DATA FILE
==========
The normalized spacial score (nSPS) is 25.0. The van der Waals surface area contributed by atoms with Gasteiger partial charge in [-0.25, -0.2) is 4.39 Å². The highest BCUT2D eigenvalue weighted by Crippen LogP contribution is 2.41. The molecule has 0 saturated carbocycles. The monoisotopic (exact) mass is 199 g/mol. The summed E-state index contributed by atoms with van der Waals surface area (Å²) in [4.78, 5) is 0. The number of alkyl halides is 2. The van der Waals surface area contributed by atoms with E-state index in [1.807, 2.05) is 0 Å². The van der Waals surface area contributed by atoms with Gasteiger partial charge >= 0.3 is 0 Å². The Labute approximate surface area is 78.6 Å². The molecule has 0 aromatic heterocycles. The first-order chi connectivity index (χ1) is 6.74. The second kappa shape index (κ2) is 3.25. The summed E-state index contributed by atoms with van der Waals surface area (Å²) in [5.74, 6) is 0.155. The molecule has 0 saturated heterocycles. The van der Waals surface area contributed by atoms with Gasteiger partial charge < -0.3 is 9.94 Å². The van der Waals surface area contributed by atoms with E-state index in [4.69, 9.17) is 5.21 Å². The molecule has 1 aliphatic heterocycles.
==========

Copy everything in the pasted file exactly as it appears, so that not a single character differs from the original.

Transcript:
The normalized spacial score (nSPS) is 25.0. The van der Waals surface area contributed by atoms with Gasteiger partial charge in [-0.25, -0.2) is 4.39 Å². The highest BCUT2D eigenvalue weighted by Crippen LogP contribution is 2.41. The molecule has 0 saturated carbocycles. The monoisotopic (exact) mass is 199 g/mol. The summed E-state index contributed by atoms with van der Waals surface area (Å²) in [4.78, 5) is 0. The number of alkyl halides is 2. The van der Waals surface area contributed by atoms with E-state index in [1.807, 2.05) is 0 Å². The van der Waals surface area contributed by atoms with Gasteiger partial charge >= 0.3 is 0 Å². The Labute approximate surface area is 78.6 Å². The molecule has 0 aromatic heterocycles. The first-order chi connectivity index (χ1) is 6.74. The second kappa shape index (κ2) is 3.25. The summed E-state index contributed by atoms with van der Waals surface area (Å²) in [5.74, 6) is 0.155. The molecule has 0 saturated heterocycles. The van der Waals surface area contributed by atoms with Gasteiger partial charge < -0.3 is 9.94 Å². The van der Waals surface area contributed by atoms with E-state index in [4.69, 9.17) is 5.21 Å². The molecule has 1 aliphatic heterocycles.